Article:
|Publication number||US6610088 B1|
|Application number||US 09/563,565|
|Publication date||Aug 26, 2003|
|Filing date||May 3, 2000|
|Priority date||May 3, 2000|
|Also published as||EP1294316A1, EP1294316A4, US6582464, US20010049555, WO2001082840A1|
|Publication number||09563565, 563565, US 6610088 B1, US 6610088B1, US-B1-6610088, US6610088 B1, US6610088B1|
|Original Assignee||Shlomo Gabbay|
|Export Citation||BiBTeX, EndNote, RefMan|
|Patent Citations (12), Referenced by (26), Classifications (8), Legal Events (6)|
|External Links: USPTO, USPTO Assignment, Espacenet|
The present invention relates to an implantable prosthetic device and, more particularly, to a system and method for providing a biologically covered heart valve prosthesis.
It is well known to utilize mechanical heart valves, such as the ball check valve, and natural tissue cardiac valves to replace defective aortic and mitral valves in human patients. One type of natural tissue heart valve typically employs a porcine valve for implantation in a human, as they are very similar to human valves of appropriate size and generally are easy to procure.
Prior art teaches the concept of removing an aortic heart valve from a pig, treating it with an appropriate fixation solution, which may include a glutaraldehyde solution, and mounting the valve into a stent.
A stent typically is formed of a resilient material, such as a plastic (e.g., DELRIN). Examples of various stent structures are disclosed in U.S. Pat. No. 3,983,581, U.S. Pat. No. 4,035,849. The stent usually is covered with a fabric material, such as DACRON or a suitable textile material. The fabric material provides structure for securing the valve relative to the stent. The stented heart valve prosthesis may be implanted into a patient for a heart valve replacement.
The present invention relates to a system and method for covering a stented heart valve prosthesis with biological tissue, such as pericardium. The prosthesis includes a stent having a generally annular inflow end spaced from an outflow end. The stent is covered with a fabric material. A heart valve is mounted within the stent, such as by sutures securing the heart valve to the fabric covering. One or more sheets of the biological tissue is applied to the stented prosthesis so as to cover all exposed areas of the fabric material. As a result, there is a reduced likelihood of clot formation and a decreased likelihood that infection will occur after the prosthesis is implanted.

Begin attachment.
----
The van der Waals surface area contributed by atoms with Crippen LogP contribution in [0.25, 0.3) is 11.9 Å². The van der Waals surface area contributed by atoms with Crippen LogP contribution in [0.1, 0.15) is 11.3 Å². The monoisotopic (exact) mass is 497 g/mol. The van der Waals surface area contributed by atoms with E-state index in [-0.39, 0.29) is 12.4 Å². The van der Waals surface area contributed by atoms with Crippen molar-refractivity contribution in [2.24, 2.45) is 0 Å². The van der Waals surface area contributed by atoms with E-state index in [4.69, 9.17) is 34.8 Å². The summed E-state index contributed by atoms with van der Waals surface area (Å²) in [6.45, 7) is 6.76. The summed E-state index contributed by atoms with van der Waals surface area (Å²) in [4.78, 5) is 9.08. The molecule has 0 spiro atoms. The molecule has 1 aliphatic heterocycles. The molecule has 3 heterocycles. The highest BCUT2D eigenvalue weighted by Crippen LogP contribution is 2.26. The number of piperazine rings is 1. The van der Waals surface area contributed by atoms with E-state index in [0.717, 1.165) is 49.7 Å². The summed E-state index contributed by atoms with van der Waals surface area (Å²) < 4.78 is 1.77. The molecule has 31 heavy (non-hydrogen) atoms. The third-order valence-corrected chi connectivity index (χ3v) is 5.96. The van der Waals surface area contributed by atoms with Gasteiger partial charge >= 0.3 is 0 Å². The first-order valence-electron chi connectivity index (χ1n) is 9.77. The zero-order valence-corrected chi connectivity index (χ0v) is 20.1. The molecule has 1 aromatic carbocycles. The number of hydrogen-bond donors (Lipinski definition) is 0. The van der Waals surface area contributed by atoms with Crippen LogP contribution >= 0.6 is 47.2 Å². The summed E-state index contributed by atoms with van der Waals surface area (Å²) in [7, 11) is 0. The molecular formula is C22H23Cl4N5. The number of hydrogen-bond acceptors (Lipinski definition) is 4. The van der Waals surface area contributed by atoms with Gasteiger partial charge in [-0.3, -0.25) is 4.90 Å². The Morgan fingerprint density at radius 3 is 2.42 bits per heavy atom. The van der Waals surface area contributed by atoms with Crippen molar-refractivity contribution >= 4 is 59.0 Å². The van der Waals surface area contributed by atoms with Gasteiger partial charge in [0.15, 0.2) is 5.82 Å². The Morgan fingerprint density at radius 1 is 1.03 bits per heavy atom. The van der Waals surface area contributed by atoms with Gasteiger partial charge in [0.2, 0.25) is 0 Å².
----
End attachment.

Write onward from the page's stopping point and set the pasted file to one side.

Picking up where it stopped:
One aspect of the present invention provides a heart valve prosthesis that includes a stent having an annular base portion and a plurality of stent posts extending therefrom. The stent has a fabric covering. A natural tissue heart valve is mounted within said stent. At least one sheet of biological tissue covers all exposed fabric covering.
Another aspect of the present invention relates to a system for covering a fabric-covered stent with biological tissue. The stent has a plurality of stent posts extending in a first direction from an annular base portion of the stent. The stent has a fabric implantation flange extending radially from an exterior portion of the base portion, with the implantation flange having an inflow side and an outflow side. The system includes a pair of annular sheets of biological tissue dimensioned and configured for covering the inflow and outflow sides of the implantation flange in a sandwich-like manner. At least one additional sheet of pericardium covers a radially outer portion of each of the fabric-covered stent posts, whereby the fabric-covered exterior portions of the stent are completely covered with biological tissue.
Still another aspect of the present invention relates to a method for covering a heart valve prosthesis with biological tissue, the heart valve prosthesis including a stent having an annular base portion and a plurality of stent posts extending therefrom. A fabric material covers at least a radially exterior portion of the stent and a natural tissue heart valve is mounted within the fabric-covered stent. The method includes the step of covering all exposed fabric material with animal pericardium.
To the accomplishment of the foregoing and related ends, the invention, then, comprises the features hereinafter fully described and particularly pointed out in the claims. The following description and the annexed drawings set forth in detail certain illustrative aspects of the invention. These aspects are indicative, however, of but a few of the various ways in which the principles of the invention may be employed. Other objects, advantages and novel features of the invention will become apparent from the following detailed description of the invention when considered in conjunction with the drawings.